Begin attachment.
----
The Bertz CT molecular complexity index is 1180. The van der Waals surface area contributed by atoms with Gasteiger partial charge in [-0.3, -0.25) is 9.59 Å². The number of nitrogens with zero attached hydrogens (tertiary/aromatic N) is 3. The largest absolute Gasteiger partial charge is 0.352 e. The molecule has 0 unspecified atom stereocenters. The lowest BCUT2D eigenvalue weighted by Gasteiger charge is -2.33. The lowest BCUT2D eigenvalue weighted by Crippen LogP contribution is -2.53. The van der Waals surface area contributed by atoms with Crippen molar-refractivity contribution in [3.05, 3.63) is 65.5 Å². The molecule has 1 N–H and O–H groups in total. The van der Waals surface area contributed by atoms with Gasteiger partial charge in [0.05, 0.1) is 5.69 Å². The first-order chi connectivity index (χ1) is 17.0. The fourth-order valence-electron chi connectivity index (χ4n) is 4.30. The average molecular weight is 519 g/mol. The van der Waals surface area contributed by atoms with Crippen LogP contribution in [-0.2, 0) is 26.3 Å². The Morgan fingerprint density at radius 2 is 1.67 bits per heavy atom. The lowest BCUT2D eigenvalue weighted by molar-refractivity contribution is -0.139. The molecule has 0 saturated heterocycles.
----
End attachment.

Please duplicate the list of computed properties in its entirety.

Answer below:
The Bertz CT molecular complexity index is 1180. The van der Waals surface area contributed by atoms with Gasteiger partial charge in [-0.3, -0.25) is 9.59 Å². The number of nitrogens with zero attached hydrogens (tertiary/aromatic N) is 3. The largest absolute Gasteiger partial charge is 0.352 e. The molecule has 0 unspecified atom stereocenters. The lowest BCUT2D eigenvalue weighted by Gasteiger charge is -2.33. The lowest BCUT2D eigenvalue weighted by Crippen LogP contribution is -2.53. The van der Waals surface area contributed by atoms with Crippen molar-refractivity contribution in [3.05, 3.63) is 65.5 Å². The molecule has 1 N–H and O–H groups in total. The van der Waals surface area contributed by atoms with Gasteiger partial charge in [0.05, 0.1) is 5.69 Å². The first-order chi connectivity index (χ1) is 17.0. The fourth-order valence-electron chi connectivity index (χ4n) is 4.30. The average molecular weight is 519 g/mol. The van der Waals surface area contributed by atoms with Crippen LogP contribution in [-0.2, 0) is 26.3 Å². The Morgan fingerprint density at radius 2 is 1.67 bits per heavy atom. The lowest BCUT2D eigenvalue weighted by molar-refractivity contribution is -0.139. The molecule has 0 saturated heterocycles.